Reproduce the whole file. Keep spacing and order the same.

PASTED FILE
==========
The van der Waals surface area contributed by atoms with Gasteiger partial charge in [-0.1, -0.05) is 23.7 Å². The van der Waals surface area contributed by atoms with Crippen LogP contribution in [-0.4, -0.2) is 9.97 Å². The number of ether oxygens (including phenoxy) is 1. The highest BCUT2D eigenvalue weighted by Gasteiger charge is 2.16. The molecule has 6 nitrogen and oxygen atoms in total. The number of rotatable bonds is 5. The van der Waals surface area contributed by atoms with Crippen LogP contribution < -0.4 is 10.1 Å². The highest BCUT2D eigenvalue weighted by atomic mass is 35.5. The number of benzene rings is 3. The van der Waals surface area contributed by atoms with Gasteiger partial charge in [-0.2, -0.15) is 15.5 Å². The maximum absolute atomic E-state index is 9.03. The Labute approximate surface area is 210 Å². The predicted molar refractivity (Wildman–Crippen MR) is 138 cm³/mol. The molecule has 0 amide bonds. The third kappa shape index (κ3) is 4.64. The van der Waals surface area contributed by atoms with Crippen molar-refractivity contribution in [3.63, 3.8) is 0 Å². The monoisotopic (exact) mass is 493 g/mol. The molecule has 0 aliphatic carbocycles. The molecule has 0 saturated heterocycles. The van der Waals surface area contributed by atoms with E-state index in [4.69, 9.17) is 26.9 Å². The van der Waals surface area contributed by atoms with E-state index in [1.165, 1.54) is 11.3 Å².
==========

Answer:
The van der Waals surface area contributed by atoms with Gasteiger partial charge in [-0.1, -0.05) is 23.7 Å². The van der Waals surface area contributed by atoms with Crippen LogP contribution in [-0.4, -0.2) is 9.97 Å². The number of ether oxygens (including phenoxy) is 1. The highest BCUT2D eigenvalue weighted by Gasteiger charge is 2.16. The molecule has 6 nitrogen and oxygen atoms in total. The number of rotatable bonds is 5. The van der Waals surface area contributed by atoms with Crippen LogP contribution < -0.4 is 10.1 Å². The highest BCUT2D eigenvalue weighted by atomic mass is 35.5. The number of benzene rings is 3. The van der Waals surface area contributed by atoms with Gasteiger partial charge in [-0.2, -0.15) is 15.5 Å². The maximum absolute atomic E-state index is 9.03. The Labute approximate surface area is 210 Å². The predicted molar refractivity (Wildman–Crippen MR) is 138 cm³/mol. The molecule has 0 amide bonds. The third kappa shape index (κ3) is 4.64. The van der Waals surface area contributed by atoms with Crippen molar-refractivity contribution in [3.63, 3.8) is 0 Å². The monoisotopic (exact) mass is 493 g/mol. The molecule has 0 aliphatic carbocycles. The molecule has 0 saturated heterocycles. The van der Waals surface area contributed by atoms with E-state index in [4.69, 9.17) is 26.9 Å². The van der Waals surface area contributed by atoms with E-state index in [1.165, 1.54) is 11.3 Å².